So you’d strayed from the plan?

Gerard nods. “I never went past the third record because to me that was the pinnacle -  it was the combination of everything we had learned on one and two but really taken to some crazy extreme. That was Black Parade, and when the tour basically ended with us conquering the world, we were supposed to ride off into the sunset. I can’t think of a better ending than that. And that’s what I had internally planned for myself as a human being the whole time - this is it, that’s the end.”

The question is, why wasn’t it?

"Because it’s a lot more complicated than that. Because you get into careers, mortgages, families, crews, people, the machine itself - not to mention the expectations of a record label that invested quite a bit in you, that would like more out of you, a fanbase that wants more out of you. So I kept going, against every fibre in my being, I kept going. I went against myself and I lost…"

There is no drought or pause in my conversation with Gerard. But I’m inserting one anyway to relay what the room feels like right now.

Gerard rarely looks me in the eye while talking. He alternates between sitting up straight and curling his feet on the sofa. He wears his coat throughout - his tatty green parka - despite the weather outside being arid in the way only central London can be. At one point he lies half on and half off the couch, torso shifted down on the cushions and legs stretched out at an angle off the edge, stiff like one of those jock teenagers who filled instagram with their planking craze a few years ago. He sporadically nibbles at the biscuits. He rarely sits still. Despite all of the above, there’s no question in my mind that everything he says is… pure.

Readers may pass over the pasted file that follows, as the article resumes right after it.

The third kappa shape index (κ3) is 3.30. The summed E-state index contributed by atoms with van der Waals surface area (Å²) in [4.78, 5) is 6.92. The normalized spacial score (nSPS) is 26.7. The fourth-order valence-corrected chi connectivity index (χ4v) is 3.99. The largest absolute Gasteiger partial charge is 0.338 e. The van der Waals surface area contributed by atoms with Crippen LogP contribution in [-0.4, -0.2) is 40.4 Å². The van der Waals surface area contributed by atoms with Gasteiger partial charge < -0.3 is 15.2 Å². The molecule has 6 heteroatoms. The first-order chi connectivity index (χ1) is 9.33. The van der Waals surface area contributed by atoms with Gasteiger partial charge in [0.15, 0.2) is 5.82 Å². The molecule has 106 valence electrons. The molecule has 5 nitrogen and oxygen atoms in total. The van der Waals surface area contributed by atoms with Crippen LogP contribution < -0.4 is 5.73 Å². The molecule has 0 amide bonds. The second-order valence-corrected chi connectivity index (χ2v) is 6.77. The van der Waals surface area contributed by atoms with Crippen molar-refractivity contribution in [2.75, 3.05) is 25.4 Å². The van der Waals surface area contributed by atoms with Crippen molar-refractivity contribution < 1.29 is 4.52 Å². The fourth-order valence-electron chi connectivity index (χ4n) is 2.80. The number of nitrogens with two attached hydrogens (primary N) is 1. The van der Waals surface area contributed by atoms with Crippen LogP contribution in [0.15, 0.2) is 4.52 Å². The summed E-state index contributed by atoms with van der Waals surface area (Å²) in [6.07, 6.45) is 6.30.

What was the moment you finally knew it was the end?

"The last show. The last Danger Days show. Everything up to that point was denial, everything up to that point was, ‘This is gonna work. I have something to say, I have something to say, I have something to say.’ I’m proud of Danger Days, I love it, but all I was trying to say in the end is, ‘I don’t want to grow up.’ Like, I became a dad, and I got married, and now I’m in my 30’s, but I’m gonna prove that I can still be rebellious! If you distil what came outta my mouth in that period, that’s kind of all I was talking about. That’s not a great reason to stay in a band or make music…"

He pauses.

"I guess I also felt like… I wanna see them do this. I wanna see them do something."

The fans?

"Yeah."

In the sense that My Chem were a seed that their creativity could blossom from?

"Yeah, because that was the goal of it! It was just seeds, it wasn’t supposed to be, ‘Oh now I’m, like, a role model.’ I’m the last person in the world that should be a role model, for anybody…"

Punk rockers never feel easy with expectation. It’s the whole Kurt Cobain thing…

"Yeah, but I’m not," he sighs. "None of My Chem wore that well. I know I didn’t. It was very uncomfortable - we’re punk kids, we’re not role models. We don’t have the answers, we have the answers for ourselves. Maybe that relates to you, but it got to the point where I didn’t want to say the wrong thing to a kid who had been cutting themselves. I’m not qualified to help them. What if I say the wrong thing? There was one female fan who I met, where I was like, ‘you’re gonna stop cutting, you’re never gonna do this again.’ It was less aggressive than that in my memory. But if I had even been slightly aggressive, who am I to say that that’s the right way to talk to somebody to get them to stop cutting? It might have made her cut more."

Gerard’s eyes aligns with mine.

He looks down at his shoes.

"I’m not authorized for any of that shit…"

Let’s return to music. I think it’s interesting, that even 16 months on, you keep referring to My Chemical Romance as ‘we’. Does it still feel like ‘we’?